• #10
haruspex said:
Yes, for the first part you do not need the efficiency, you just have to assume it does not change.
Had you posted in the homework forum initially, you would have seen a template that invited you to state some Relevant Equations. Do you know or can you find any for radioactive decay? E.g. if you start with N atoms of a known half life, what is the rate of decay (atoms per unit time) and how many will remain undecayed after time t?
I see! I know the formula for radioactive decay, but the initial number of atoms, N is not stated. Can this number be found or calculated for PU-235? The only known factors I have is the time, effect and that Pu-235 is used.
 
  • #11
Luxdot said:
I see! I know the formula for radioactive decay, but the initial number of atoms, N is not stated. Can this number be found or calculated for PU-235? The only known factors I have is the time, effect and that Pu-235 is used.
For the first part you do not need to know N. Just use it as an unknown as necessary and it will cancel out.
For the next part, you can calculate N from the amount of heat energy being released in total.
 
  • #12
haruspex said:
For the first part you do not need to know N. Just use it as an unknown as necessary and it will cancel out.
For the next part, you can calculate N from the amount of heat energy being released in total.
Okey, so N(t)=N(0)*e-lambda*t and lambda=ln(2)/T1/2. This gives me that lambda=0,0079. So N(t)=N(0)*e-0,0079*44. How do get rid of N(0) and I still don't see how I will get the current power?
 
  • #13
I solved the current power part! But I'm struggling a bit with the initial weight of the fuel. The way I've done it is by taking the electrical power of 470W and divided that by the efficiency to get the thermal power, this gives me 470/0,06=7834W. I then multiply this by the time (44 years in seconds) to get the Ws. 7834*(44*365*24*60*60) and then convert this to Joule, I get 1,087*1013 J. I then use E=mc2 and solve it for m. This gives me that m=1,087*1013/(3*108)2 = 1,2*10-4 kg. After some googling I found that the initial weight of the plutonium was around 2,4 kg, what have I done wrong?
 
  • #14
Luxdot said:
I then multiply this by the time (44 years in seconds)
But, as you calculated, the power has been diminishing those 44 years.
Anyway, you don't need to worry with how much total energy has been generated. If initially you got 7834W of thermal power, how many atoms were decaying per second? How many atoms does that imply in total at that time?
Luxdot said:
I then use E=mc2 and solve it for m.
And what will that m be the mass of?
 
  • #15
haruspex said:
But, as you calculated, the power has been diminishing those 44 years.
Anyway, you don't need to worry with how much total energy has been generated. If initially you got 7834W of thermal power, how many atoms were decaying per second? How many atoms does that imply in total at that time?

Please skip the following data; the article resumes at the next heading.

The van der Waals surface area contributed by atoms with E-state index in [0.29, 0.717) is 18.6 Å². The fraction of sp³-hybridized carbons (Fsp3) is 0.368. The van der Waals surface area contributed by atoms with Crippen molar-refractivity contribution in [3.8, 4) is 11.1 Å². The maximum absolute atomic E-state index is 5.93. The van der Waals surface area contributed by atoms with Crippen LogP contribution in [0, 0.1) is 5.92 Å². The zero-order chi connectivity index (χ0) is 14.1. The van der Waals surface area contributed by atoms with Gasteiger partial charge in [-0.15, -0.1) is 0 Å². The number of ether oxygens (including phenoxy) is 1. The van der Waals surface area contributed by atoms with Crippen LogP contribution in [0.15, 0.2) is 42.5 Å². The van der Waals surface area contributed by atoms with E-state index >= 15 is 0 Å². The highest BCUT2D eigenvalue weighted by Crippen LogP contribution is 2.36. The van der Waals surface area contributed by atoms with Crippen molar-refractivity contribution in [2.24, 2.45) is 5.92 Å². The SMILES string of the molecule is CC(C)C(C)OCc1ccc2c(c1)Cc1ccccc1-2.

And what will that m be the mass of?
That makes sense, my problem is how I go from knowing the thermal power to how many atoms are decaying per second. The m would be the mass of the plutonium?
 
  • #16
Luxdot said:
The m would be the mass of the plutonium?
No, it is whatever mass is completely converted to energy. What is the mass of one Pu-238 atom and what is the sum of masses of the decay products?
How much mass has disappeared?
 
  • #17
haruspex said:
No, it is whatever mass is completely converted to energy. What is the mass of one Pu-238 atom and what is the sum of masses of the decay products?
How much mass has disappeared?
I see! The mass of 1 Pu-238 atom is 238/6,022*1023 = 3,95*10-22. How do I fid the total weight of the initial amount of plutonium from this?
 
  • #18
Luxdot said:
I see! The mass of 1 Pu-238 atom is 238/6,022*1023 = 3,95*10-22. How do I fid the total weight of the initial amount of plutonium from this?
What units?
As I wrote, you also need the masses of all the decay products. One is an alpha particle. What else?
 
  • #19
haruspex said:
What units?
As I wrote, you also need the masses of all the decay products. One is an alpha particle. What else?
Grams? It is not stated what the decay products are... Is this something that is the same for decay with plutonium? In the task it is stated that it uses the heat from the alpha decay. The question is about the Voyager 1 and how much plutonium it had in the beginning.
 
  • #20
Luxdot said:
Grams? It is not stated what the decay products are... Is this something that is the same for decay with plutonium? In the task it is stated that it uses the heat from the alpha decay. The question is about the Voyager 1 and how much plutonium it had in the beginning.
Luxdot said:
I then use E=mc2 and solve it for m. This gives me that m=1,087*1013/(3*108)2 = 1,2*10-4 kg.
This is the mass loss, which is a very small fraction of the Pu-238 remaining.

Luxdot said:
Okey, so N(t)=N(0)*e-lambda*t and lambda=ln(2)/T1/2. This gives me that lambda=0,0079. So N(t)=N(0)*e-0,0079*44. How do get rid of N(0)